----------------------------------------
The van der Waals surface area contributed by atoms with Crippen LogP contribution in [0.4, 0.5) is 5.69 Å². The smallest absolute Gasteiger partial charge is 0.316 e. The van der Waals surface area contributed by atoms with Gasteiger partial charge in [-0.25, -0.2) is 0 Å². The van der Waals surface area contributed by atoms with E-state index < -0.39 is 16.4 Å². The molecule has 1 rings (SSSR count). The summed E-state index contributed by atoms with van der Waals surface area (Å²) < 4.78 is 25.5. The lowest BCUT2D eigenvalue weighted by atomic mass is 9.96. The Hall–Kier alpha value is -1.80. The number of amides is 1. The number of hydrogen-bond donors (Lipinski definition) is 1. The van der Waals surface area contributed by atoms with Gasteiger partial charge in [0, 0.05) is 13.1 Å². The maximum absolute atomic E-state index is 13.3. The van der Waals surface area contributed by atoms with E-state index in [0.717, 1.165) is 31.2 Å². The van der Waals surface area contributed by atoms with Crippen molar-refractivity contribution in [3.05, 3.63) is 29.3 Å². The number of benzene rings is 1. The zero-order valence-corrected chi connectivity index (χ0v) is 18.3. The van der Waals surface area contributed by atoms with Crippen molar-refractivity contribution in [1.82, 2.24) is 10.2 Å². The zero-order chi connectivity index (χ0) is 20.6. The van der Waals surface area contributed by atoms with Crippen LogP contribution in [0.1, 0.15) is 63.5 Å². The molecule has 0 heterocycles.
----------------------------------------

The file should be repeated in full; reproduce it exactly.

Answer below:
The van der Waals surface area contributed by atoms with Crippen LogP contribution in [0.4, 0.5) is 5.69 Å². The smallest absolute Gasteiger partial charge is 0.316 e. The van der Waals surface area contributed by atoms with Gasteiger partial charge in [-0.25, -0.2) is 0 Å². The van der Waals surface area contributed by atoms with E-state index < -0.39 is 16.4 Å². The molecule has 1 rings (SSSR count). The summed E-state index contributed by atoms with van der Waals surface area (Å²) < 4.78 is 25.5. The lowest BCUT2D eigenvalue weighted by atomic mass is 9.96. The Hall–Kier alpha value is -1.80. The number of amides is 1. The number of hydrogen-bond donors (Lipinski definition) is 1. The van der Waals surface area contributed by atoms with Gasteiger partial charge in [0, 0.05) is 13.1 Å². The maximum absolute atomic E-state index is 13.3. The van der Waals surface area contributed by atoms with E-state index in [0.717, 1.165) is 31.2 Å². The van der Waals surface area contributed by atoms with Crippen molar-refractivity contribution in [3.05, 3.63) is 29.3 Å². The number of benzene rings is 1. The zero-order valence-corrected chi connectivity index (χ0v) is 18.3. The van der Waals surface area contributed by atoms with Crippen molar-refractivity contribution in [1.82, 2.24) is 10.2 Å². The zero-order chi connectivity index (χ0) is 20.6. The van der Waals surface area contributed by atoms with Crippen LogP contribution in [0.1, 0.15) is 63.5 Å². The molecule has 0 heterocycles.